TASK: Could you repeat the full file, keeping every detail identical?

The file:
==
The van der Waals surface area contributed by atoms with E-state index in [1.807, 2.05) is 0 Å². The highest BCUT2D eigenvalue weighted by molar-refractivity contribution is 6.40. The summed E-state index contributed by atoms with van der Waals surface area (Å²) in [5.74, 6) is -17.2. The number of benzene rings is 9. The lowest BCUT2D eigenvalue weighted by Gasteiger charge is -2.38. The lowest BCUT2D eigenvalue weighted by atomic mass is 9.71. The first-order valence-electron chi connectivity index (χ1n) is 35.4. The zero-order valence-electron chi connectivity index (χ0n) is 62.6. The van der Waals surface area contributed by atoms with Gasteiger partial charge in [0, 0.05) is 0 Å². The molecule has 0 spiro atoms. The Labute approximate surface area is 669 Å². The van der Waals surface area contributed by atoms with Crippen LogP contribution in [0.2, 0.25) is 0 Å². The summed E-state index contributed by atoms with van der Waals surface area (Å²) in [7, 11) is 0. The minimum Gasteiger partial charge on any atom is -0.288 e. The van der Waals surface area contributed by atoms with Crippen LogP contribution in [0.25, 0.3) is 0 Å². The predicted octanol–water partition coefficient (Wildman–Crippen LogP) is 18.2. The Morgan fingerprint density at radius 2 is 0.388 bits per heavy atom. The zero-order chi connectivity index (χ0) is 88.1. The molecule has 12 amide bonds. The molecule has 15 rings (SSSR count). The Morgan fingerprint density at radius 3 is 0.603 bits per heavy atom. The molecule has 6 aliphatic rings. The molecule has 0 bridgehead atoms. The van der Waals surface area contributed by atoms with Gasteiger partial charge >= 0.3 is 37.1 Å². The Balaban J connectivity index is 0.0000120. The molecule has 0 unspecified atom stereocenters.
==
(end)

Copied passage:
The van der Waals surface area contributed by atoms with E-state index in [1.807, 2.05) is 0 Å². The highest BCUT2D eigenvalue weighted by molar-refractivity contribution is 6.40. The summed E-state index contributed by atoms with van der Waals surface area (Å²) in [5.74, 6) is -17.2. The number of benzene rings is 9. The lowest BCUT2D eigenvalue weighted by Gasteiger charge is -2.38. The lowest BCUT2D eigenvalue weighted by atomic mass is 9.71. The first-order valence-electron chi connectivity index (χ1n) is 35.4. The zero-order valence-electron chi connectivity index (χ0n) is 62.6. The van der Waals surface area contributed by atoms with Gasteiger partial charge in [0, 0.05) is 0 Å². The molecule has 0 spiro atoms. The Labute approximate surface area is 669 Å². The van der Waals surface area contributed by atoms with Crippen LogP contribution in [0.2, 0.25) is 0 Å². The summed E-state index contributed by atoms with van der Waals surface area (Å²) in [7, 11) is 0. The minimum Gasteiger partial charge on any atom is -0.288 e. The van der Waals surface area contributed by atoms with Crippen LogP contribution in [0.25, 0.3) is 0 Å². The predicted octanol–water partition coefficient (Wildman–Crippen LogP) is 18.2. The Morgan fingerprint density at radius 2 is 0.388 bits per heavy atom. The zero-order chi connectivity index (χ0) is 88.1. The molecule has 12 amide bonds. The molecule has 15 rings (SSSR count). The Morgan fingerprint density at radius 3 is 0.603 bits per heavy atom. The molecule has 6 aliphatic rings. The molecule has 0 bridgehead atoms. The van der Waals surface area contributed by atoms with Gasteiger partial charge >= 0.3 is 37.1 Å². The Balaban J connectivity index is 0.0000120. The molecule has 0 unspecified atom stereocenters.